Justin K. Aller/Getty Images

Best Bets: Breaking college basketball’s title contenders into tiers

Leave a comment

Over the course of the next two days, we will be diving into the best teams in the country and breaking them down into tiers.

Tomorrow, we will dive into the Final Four sleepers and the teams that are good enough to win six games in March and flawed enough to fail to get out of the first round of the tournament. 

Today, we will take a look at the six elite teams in college hoops as well as three more teams that are on the verge of being elite.

Let’s get into it:

THE ELITE OF THE ELITE

DUKE (+200)

THEY CAN WIN IT ALL BECAUSE: They’re the best team in the country.

Do I really need to break this down?

OK, I will.

Zion Williamson is the best player in college basketball and has proven, over and over again, to be the most unstoppable force in college hoops. R.J. Barrett may very well be the second-best player in college basketball. At the very least he is absolutely the best player in the country that is the second-best player on his own team. Playing without their starting point guard, these two combined to put 57 points on Virginia on 21-for-35 shooting, which is not something that happens.

And I still haven’t mentioned the other two lottery picks on their roster, Cam Reddish and Tre Jones.

As I said, they’re the best team in the country.

BUT THEY’RE IN TROUBLE BECAUSE: They can be beaten by teams that control pace, pack in their defense and force Duke to try and make shots over the top. That’s exactly what Syracuse did to win in Cameron, and it’s what Virginia tried to do last Saturday. The Blue Devils shooting just 31.2 percent from three as a team, and their two best shooters — Reddish and Jack White — are both dealing with confidence issues.

WHAT NEEDS CHANGING?: Tre Jones returning will help because it will reduce the reliance that Duke has on scoring in the halfcourt. Reddish and White finding their three-point stroke will help as well, but it might not even matter. Duke has the talent to win six games in March with or without their shooters shooting.

(Photo by Christian Petersen/Getty Images)

TENNESSEE (+1000)

THEY CAN WIN IT ALL BECAUSE: There aren’t three teams in college basketball with a group of guys that are more bought into the collective than Tennessee. Everyone on this roster understands, embraces and excels in the role they are being asked to play, and there’s not better example of this than Jordan Bowden. The junior guard started as a freshman, started as a sophomore and started the first five games of this season before Rick Barnes made a change, sending Bowden to the bench and moving Yves Pons into the starting lineups. Bowden didn’t complain. He accepted his role as a microwave scorer off the bench, and he’s thriving: In five games in SEC play, he’s averaging a team-high 17.6 points while shooting 45 percent from three.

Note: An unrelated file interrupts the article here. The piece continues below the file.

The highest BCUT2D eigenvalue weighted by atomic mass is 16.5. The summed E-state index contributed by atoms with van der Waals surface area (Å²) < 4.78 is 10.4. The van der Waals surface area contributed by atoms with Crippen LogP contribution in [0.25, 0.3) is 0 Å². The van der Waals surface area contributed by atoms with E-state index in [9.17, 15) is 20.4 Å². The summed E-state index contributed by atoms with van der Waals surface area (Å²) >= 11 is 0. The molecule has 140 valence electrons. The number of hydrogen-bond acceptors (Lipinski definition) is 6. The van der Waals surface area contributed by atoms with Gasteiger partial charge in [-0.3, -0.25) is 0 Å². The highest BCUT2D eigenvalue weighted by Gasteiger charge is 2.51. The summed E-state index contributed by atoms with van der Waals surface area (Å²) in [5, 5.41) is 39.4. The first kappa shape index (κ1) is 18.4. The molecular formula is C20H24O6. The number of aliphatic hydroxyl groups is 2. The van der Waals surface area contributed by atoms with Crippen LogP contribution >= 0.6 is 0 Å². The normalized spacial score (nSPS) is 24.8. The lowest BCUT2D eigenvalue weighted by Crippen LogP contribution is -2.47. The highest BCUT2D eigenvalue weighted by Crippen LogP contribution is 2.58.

Now to be clear, there is plenty on talent on this roster. Grant Williams going to be a first-team all-american and will play in the NBA while Admiral Schofield could end up being a first round pick this year, but that’s not why they’re so dangerous. It’s because they’re old, they have all that talent and all of their pieces do their job without complaining. It’s hard to beat that.

BUT THEY’RE IN TROUBLE BECAUSE: I don’t know if they have a game-changing talent, and winning six straight games in March against some of the best teams in the country often requires that. As much as I love Schofield, what makes him so valuable is his switchability defensively and the way he can shoot the ball from deep. He’s not necessarily a guy you can give the rock to and trust that he’ll create a shot. Williams has been better this year at getting his — and he is a greatly improved passer — but he was not the guy that took over in Tennessee’s two biggest games this season. (Part of that is because he fouled out of both, which is another concern — he’s fouled out of four games already this year.)

WHAT NEEDS CHANGING?: Honestly, not too much. I’m sure Rick Barnes would like to see Jordan Bone shooting it better than 26.7 percent from three. I’m also sure he’d like to see Williams chill out with some of the excessive fouling. But beyond that, Tennessee is an efficient machine that is second nationally in KenPom’s adjusted defensive efficiency metric and more or less matchup proof defensively.

(AP Photo/Richard Shiro)

VIRGINIA (+800)

THEY CAN WIN IT ALL BECAUSE: This year, Virginia is essentially matchup-proof.

This was a concern for them entering the season. We didn’t know if they were going to get Braxton Key eligible or whether or not there was any backcourt depth on the roster. Key got his waiver, but the emergence of Kihei Clark as a legitimate ACC-caliber starter has been just as important.

Suddenly, Virginia has more lineup versatility than I can ever remember a Tony Bennett team having. If they want to go big, they can play De’Andre Hunter at the three, Kyle Guy and Ty Jerome in the backcourt and Mamadi Diakite alongside Jack Salt up front. If they simply need athleticism and length on the floor, Diakite can slide over to the five alongside Hunter and Key. If they want to move Jerome off the ball or are forced to play small, Clark can handle point guard duties. And I haven’t even mentioned next year’s breakout star, Jay Huff.

And perhaps most importantly, they proved in the loss at Duke that they can hang with anyone on any court even if they are taken out of what they want to do offensively. I’m all-in on Virginia.

BUT THEY’RE IN TROUBLE BECAUSE: Without relying too much on narratives, the single biggest hurdle this team is going to face is the mental side of things. I don’t know how they’re going to handle the onslaught of attention that comes their way once the NCAA tournament starts. The “Virginia is for chokers” crowd will be incessant, and the way they react to someone, at some point, putting a run on them in March will be fascinating. I think this team is mentally strong enough to handle that — and frankly, if we’re rooting for the best story, seeing Virginia turn this around and win a title a year after suffering the biggest indignity in college basketball history would be amazing — but that’s heavy.